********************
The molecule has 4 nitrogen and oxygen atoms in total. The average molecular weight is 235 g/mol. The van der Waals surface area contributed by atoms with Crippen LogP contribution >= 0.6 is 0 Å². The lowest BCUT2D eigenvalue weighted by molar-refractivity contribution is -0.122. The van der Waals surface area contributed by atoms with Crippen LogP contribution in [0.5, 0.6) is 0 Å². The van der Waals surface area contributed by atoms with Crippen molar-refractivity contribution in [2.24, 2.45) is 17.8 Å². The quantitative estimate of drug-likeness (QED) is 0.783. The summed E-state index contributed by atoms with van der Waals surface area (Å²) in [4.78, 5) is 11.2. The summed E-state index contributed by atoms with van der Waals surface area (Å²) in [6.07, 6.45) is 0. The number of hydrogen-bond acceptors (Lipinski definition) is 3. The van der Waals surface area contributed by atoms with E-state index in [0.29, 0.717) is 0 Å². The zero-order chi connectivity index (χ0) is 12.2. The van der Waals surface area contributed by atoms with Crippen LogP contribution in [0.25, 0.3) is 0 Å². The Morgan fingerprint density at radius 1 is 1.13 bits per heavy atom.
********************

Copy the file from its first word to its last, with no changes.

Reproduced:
The molecule has 4 nitrogen and oxygen atoms in total. The average molecular weight is 235 g/mol. The van der Waals surface area contributed by atoms with Crippen LogP contribution >= 0.6 is 0 Å². The lowest BCUT2D eigenvalue weighted by molar-refractivity contribution is -0.122. The van der Waals surface area contributed by atoms with Crippen LogP contribution in [0.5, 0.6) is 0 Å². The van der Waals surface area contributed by atoms with Crippen molar-refractivity contribution in [2.24, 2.45) is 17.8 Å². The quantitative estimate of drug-likeness (QED) is 0.783. The summed E-state index contributed by atoms with van der Waals surface area (Å²) in [4.78, 5) is 11.2. The summed E-state index contributed by atoms with van der Waals surface area (Å²) in [6.07, 6.45) is 0. The number of hydrogen-bond acceptors (Lipinski definition) is 3. The van der Waals surface area contributed by atoms with E-state index in [0.29, 0.717) is 0 Å². The zero-order chi connectivity index (χ0) is 12.2. The van der Waals surface area contributed by atoms with Crippen LogP contribution in [0.25, 0.3) is 0 Å². The Morgan fingerprint density at radius 1 is 1.13 bits per heavy atom.